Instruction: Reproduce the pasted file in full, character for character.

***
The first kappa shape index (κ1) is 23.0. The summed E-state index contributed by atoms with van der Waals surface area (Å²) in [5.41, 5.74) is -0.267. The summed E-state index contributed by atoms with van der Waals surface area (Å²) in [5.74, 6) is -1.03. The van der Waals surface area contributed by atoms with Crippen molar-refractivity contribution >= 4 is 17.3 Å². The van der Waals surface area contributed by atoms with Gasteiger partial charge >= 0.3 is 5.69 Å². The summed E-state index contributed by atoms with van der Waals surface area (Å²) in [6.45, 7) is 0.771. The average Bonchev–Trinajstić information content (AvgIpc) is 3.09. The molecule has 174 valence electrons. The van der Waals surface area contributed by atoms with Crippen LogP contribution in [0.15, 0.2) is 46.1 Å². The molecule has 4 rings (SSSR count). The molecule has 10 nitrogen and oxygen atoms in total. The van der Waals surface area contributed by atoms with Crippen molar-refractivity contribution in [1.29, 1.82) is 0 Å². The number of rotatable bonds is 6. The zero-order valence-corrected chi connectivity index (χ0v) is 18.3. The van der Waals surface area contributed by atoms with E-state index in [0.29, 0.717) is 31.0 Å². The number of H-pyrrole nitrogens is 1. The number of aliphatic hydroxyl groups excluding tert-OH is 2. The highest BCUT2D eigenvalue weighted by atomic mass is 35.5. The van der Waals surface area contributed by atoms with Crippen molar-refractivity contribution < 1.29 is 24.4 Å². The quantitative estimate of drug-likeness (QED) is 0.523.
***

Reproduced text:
The first kappa shape index (κ1) is 23.0. The summed E-state index contributed by atoms with van der Waals surface area (Å²) in [5.41, 5.74) is -0.267. The summed E-state index contributed by atoms with van der Waals surface area (Å²) in [5.74, 6) is -1.03. The van der Waals surface area contributed by atoms with Crippen molar-refractivity contribution >= 4 is 17.3 Å². The van der Waals surface area contributed by atoms with Gasteiger partial charge >= 0.3 is 5.69 Å². The summed E-state index contributed by atoms with van der Waals surface area (Å²) in [6.45, 7) is 0.771. The average Bonchev–Trinajstić information content (AvgIpc) is 3.09. The molecule has 174 valence electrons. The van der Waals surface area contributed by atoms with Crippen LogP contribution in [0.15, 0.2) is 46.1 Å². The molecule has 4 rings (SSSR count). The molecule has 10 nitrogen and oxygen atoms in total. The van der Waals surface area contributed by atoms with Crippen molar-refractivity contribution in [1.29, 1.82) is 0 Å². The number of rotatable bonds is 6. The zero-order valence-corrected chi connectivity index (χ0v) is 18.3. The van der Waals surface area contributed by atoms with E-state index in [0.29, 0.717) is 31.0 Å². The number of H-pyrrole nitrogens is 1. The number of aliphatic hydroxyl groups excluding tert-OH is 2. The highest BCUT2D eigenvalue weighted by atomic mass is 35.5. The van der Waals surface area contributed by atoms with Crippen molar-refractivity contribution < 1.29 is 24.4 Å². The quantitative estimate of drug-likeness (QED) is 0.523.